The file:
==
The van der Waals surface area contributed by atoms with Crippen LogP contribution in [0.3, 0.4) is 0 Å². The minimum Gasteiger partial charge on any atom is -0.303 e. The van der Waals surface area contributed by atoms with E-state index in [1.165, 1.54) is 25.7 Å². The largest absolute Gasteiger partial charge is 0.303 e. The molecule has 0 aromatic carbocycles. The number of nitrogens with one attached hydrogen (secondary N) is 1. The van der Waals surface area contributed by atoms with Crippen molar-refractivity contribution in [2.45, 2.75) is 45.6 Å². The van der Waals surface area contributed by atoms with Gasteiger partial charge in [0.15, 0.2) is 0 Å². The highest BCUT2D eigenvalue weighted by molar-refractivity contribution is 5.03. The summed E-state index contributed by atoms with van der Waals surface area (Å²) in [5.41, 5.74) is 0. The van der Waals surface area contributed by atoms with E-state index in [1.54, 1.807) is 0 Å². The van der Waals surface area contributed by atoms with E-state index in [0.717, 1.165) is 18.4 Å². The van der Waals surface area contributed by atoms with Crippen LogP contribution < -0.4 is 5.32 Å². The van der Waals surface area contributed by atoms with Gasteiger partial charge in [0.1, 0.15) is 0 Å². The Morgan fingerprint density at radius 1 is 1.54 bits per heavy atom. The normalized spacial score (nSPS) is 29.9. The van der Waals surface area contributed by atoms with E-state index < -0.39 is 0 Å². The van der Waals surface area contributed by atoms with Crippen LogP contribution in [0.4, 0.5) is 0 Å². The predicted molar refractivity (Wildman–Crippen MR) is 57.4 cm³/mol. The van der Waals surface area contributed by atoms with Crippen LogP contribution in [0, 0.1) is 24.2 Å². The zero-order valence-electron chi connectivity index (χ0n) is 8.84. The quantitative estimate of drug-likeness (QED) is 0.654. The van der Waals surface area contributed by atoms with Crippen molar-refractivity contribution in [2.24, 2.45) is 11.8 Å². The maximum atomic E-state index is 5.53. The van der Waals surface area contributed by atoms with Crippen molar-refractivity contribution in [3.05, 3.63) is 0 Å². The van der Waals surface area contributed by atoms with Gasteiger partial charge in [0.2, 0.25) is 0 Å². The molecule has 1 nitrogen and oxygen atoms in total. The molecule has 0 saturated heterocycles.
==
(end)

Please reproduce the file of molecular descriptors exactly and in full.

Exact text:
The van der Waals surface area contributed by atoms with Crippen LogP contribution in [0.3, 0.4) is 0 Å². The minimum Gasteiger partial charge on any atom is -0.303 e. The van der Waals surface area contributed by atoms with E-state index in [1.165, 1.54) is 25.7 Å². The largest absolute Gasteiger partial charge is 0.303 e. The molecule has 0 aromatic carbocycles. The number of nitrogens with one attached hydrogen (secondary N) is 1. The van der Waals surface area contributed by atoms with Crippen molar-refractivity contribution in [2.45, 2.75) is 45.6 Å². The van der Waals surface area contributed by atoms with Gasteiger partial charge in [0.15, 0.2) is 0 Å². The highest BCUT2D eigenvalue weighted by molar-refractivity contribution is 5.03. The summed E-state index contributed by atoms with van der Waals surface area (Å²) in [5.41, 5.74) is 0. The van der Waals surface area contributed by atoms with E-state index in [1.54, 1.807) is 0 Å². The van der Waals surface area contributed by atoms with E-state index in [0.717, 1.165) is 18.4 Å². The van der Waals surface area contributed by atoms with Crippen LogP contribution < -0.4 is 5.32 Å². The van der Waals surface area contributed by atoms with Gasteiger partial charge in [0.1, 0.15) is 0 Å². The Morgan fingerprint density at radius 1 is 1.54 bits per heavy atom. The normalized spacial score (nSPS) is 29.9. The van der Waals surface area contributed by atoms with E-state index < -0.39 is 0 Å². The van der Waals surface area contributed by atoms with Crippen LogP contribution in [0.4, 0.5) is 0 Å². The predicted molar refractivity (Wildman–Crippen MR) is 57.4 cm³/mol. The van der Waals surface area contributed by atoms with Crippen LogP contribution in [0, 0.1) is 24.2 Å². The zero-order valence-electron chi connectivity index (χ0n) is 8.84. The quantitative estimate of drug-likeness (QED) is 0.654. The van der Waals surface area contributed by atoms with Crippen molar-refractivity contribution in [2.24, 2.45) is 11.8 Å². The maximum atomic E-state index is 5.53. The van der Waals surface area contributed by atoms with Crippen molar-refractivity contribution in [3.05, 3.63) is 0 Å². The van der Waals surface area contributed by atoms with Gasteiger partial charge in [0.2, 0.25) is 0 Å². The molecule has 1 nitrogen and oxygen atoms in total. The molecule has 0 saturated heterocycles.